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Election Dissection

Militia groups pose biggest election threat in five states, report says

NPR highlighted the findings of an alarming report by the Armed Conflict Event Data and Location Project, which found that discussion among militia groups about the U.S. election is more active and more specific than ever. Five swing states seem to be most at risk for armed followers showing up during the election or the weeks that follow: Georgia, Michigan, Pennsylvania, Wisconsin and Oregon, according to the report, titled "Standing By."

The ACEDLP, which is known for its work tracking political violence and protests overseas, began monitoring potential disruptions to the U.S. election earlier this year. It teamed up with Militia Watch on the latest report.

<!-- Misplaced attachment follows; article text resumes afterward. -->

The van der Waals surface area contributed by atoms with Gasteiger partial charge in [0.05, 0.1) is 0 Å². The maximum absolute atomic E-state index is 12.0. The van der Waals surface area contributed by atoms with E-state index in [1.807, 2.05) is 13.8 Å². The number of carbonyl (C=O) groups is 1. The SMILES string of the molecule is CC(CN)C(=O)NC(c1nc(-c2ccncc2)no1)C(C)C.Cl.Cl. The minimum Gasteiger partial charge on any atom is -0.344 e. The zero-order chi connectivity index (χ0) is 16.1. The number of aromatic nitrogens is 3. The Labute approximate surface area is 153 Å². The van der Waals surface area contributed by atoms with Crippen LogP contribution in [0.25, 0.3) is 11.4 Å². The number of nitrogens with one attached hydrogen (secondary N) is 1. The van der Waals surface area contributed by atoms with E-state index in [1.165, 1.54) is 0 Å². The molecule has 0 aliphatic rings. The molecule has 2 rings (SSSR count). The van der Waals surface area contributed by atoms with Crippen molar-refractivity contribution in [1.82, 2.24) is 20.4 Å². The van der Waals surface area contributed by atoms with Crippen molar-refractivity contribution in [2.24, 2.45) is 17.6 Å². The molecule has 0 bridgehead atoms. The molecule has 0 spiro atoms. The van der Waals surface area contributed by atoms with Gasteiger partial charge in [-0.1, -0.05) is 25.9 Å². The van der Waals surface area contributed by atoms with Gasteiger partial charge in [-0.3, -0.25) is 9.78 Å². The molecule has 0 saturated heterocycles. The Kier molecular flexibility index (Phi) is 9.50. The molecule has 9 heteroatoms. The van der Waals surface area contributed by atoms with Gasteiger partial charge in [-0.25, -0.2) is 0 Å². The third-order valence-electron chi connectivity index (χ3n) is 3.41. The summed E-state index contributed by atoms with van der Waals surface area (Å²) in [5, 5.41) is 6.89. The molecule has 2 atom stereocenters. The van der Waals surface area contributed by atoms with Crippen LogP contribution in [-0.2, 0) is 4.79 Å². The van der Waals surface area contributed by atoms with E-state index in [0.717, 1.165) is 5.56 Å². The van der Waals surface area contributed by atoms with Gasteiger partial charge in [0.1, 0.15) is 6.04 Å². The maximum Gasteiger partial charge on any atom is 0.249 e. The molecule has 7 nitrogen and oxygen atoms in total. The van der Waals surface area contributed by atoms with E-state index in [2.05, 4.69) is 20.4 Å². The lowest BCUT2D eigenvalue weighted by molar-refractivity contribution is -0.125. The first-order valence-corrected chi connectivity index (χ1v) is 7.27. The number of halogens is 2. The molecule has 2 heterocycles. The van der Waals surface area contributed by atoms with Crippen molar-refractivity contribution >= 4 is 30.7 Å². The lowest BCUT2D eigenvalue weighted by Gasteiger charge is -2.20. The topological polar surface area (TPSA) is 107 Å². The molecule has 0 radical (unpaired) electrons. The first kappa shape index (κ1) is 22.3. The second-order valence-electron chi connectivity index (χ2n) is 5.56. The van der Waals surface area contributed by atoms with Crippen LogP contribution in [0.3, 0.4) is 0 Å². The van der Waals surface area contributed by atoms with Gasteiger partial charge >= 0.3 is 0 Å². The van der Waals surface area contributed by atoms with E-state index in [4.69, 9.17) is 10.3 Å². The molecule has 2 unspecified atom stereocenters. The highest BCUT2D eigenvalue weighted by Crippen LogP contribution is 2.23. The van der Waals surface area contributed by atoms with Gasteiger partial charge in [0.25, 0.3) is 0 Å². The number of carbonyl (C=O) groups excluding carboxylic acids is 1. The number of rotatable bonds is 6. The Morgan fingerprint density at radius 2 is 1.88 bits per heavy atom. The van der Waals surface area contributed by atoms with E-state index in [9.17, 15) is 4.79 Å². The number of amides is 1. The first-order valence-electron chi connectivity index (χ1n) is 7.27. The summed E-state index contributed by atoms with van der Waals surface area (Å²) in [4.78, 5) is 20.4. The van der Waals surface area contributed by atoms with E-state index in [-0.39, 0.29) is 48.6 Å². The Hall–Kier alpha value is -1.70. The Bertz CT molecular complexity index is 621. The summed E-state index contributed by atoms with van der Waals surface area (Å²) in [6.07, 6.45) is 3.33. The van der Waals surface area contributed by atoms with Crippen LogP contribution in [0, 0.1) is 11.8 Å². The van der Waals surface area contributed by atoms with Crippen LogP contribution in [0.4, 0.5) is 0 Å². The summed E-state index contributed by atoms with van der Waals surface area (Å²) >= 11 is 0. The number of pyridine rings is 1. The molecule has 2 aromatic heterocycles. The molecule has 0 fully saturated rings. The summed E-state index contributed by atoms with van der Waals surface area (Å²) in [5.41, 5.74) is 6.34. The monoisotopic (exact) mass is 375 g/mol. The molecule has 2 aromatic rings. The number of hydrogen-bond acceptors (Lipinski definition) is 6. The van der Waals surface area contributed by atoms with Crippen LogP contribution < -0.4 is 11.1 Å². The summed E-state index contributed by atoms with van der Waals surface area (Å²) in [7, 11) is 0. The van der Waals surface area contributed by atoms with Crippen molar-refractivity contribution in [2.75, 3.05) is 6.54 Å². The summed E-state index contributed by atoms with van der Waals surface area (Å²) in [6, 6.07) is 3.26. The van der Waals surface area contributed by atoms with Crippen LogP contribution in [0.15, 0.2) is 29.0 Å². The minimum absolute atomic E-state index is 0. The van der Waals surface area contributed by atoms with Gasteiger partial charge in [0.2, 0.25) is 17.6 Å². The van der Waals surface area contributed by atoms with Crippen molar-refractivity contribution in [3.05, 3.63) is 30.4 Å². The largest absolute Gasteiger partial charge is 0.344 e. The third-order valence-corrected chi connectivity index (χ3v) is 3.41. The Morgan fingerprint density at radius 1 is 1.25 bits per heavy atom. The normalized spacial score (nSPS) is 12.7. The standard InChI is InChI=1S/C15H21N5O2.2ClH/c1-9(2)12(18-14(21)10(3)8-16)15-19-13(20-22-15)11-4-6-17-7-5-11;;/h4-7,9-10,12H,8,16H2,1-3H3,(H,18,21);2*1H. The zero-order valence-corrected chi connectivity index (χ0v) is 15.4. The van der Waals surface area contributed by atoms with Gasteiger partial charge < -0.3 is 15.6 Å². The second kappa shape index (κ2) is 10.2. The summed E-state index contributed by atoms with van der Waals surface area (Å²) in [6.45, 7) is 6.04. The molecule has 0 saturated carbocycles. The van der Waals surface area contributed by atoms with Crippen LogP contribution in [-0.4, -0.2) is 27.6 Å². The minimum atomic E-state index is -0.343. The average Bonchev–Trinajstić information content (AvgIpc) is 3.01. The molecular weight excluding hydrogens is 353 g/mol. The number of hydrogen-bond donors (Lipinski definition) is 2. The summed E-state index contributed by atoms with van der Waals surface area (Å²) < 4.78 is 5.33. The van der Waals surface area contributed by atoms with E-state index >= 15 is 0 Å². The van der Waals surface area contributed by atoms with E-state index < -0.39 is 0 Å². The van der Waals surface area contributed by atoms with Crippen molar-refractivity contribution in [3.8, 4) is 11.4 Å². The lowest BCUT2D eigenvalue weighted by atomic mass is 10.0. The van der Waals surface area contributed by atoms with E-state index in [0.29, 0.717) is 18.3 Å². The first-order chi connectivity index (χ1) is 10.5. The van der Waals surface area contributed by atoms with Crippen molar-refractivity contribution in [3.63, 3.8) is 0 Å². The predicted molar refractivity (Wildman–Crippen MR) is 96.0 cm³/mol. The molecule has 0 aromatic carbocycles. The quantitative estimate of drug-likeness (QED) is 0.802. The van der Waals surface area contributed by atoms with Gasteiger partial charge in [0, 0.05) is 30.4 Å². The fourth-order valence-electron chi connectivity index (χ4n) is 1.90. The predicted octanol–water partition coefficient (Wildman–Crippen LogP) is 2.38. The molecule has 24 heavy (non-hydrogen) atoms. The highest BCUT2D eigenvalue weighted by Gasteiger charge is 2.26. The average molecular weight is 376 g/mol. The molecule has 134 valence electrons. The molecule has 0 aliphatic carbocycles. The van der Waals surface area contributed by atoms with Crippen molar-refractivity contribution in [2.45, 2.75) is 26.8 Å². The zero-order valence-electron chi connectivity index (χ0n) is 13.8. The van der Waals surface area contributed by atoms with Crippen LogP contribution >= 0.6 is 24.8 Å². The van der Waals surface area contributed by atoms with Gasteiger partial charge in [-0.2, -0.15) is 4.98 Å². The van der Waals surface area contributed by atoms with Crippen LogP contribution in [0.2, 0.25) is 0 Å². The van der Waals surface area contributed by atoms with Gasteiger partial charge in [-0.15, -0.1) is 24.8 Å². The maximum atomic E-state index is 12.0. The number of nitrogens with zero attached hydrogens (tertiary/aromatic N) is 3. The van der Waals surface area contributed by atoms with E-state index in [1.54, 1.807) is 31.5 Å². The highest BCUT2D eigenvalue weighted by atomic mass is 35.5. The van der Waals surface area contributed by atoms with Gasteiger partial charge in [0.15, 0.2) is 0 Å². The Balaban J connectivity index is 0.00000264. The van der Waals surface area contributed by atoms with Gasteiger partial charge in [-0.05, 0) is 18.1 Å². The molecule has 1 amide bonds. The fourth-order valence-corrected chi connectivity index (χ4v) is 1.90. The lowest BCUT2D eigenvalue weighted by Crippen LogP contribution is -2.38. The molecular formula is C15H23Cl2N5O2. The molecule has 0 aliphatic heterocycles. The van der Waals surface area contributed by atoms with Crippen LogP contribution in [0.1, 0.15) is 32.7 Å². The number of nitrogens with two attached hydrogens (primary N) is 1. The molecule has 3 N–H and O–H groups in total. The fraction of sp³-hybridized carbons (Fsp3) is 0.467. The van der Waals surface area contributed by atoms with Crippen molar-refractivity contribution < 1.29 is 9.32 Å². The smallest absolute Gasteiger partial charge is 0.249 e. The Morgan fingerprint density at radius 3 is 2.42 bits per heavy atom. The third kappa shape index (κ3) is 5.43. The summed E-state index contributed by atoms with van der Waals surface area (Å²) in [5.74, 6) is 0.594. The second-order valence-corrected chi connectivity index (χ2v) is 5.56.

NPR added context of other militia experts, who say there's more activity this year. Conspiracy theories about left-wing intervention at the polls are being used to motivate militia followers to show up at voting sites. There are more online conversations, and they're becoming more specific.

"In the conversations that I observe, the heat is higher. The vitriol is greater," said Megan Squire, a computer science professor at Elon University who studies right-wing extremism and online spaces.

Gerry Hebert of the Campaign Legal Center told NPR that voting-rights groups are walking a fine line between dealing with these threats and drawing attention to them. If there's too much hype about the militias, people may be afraid to vote, he said.

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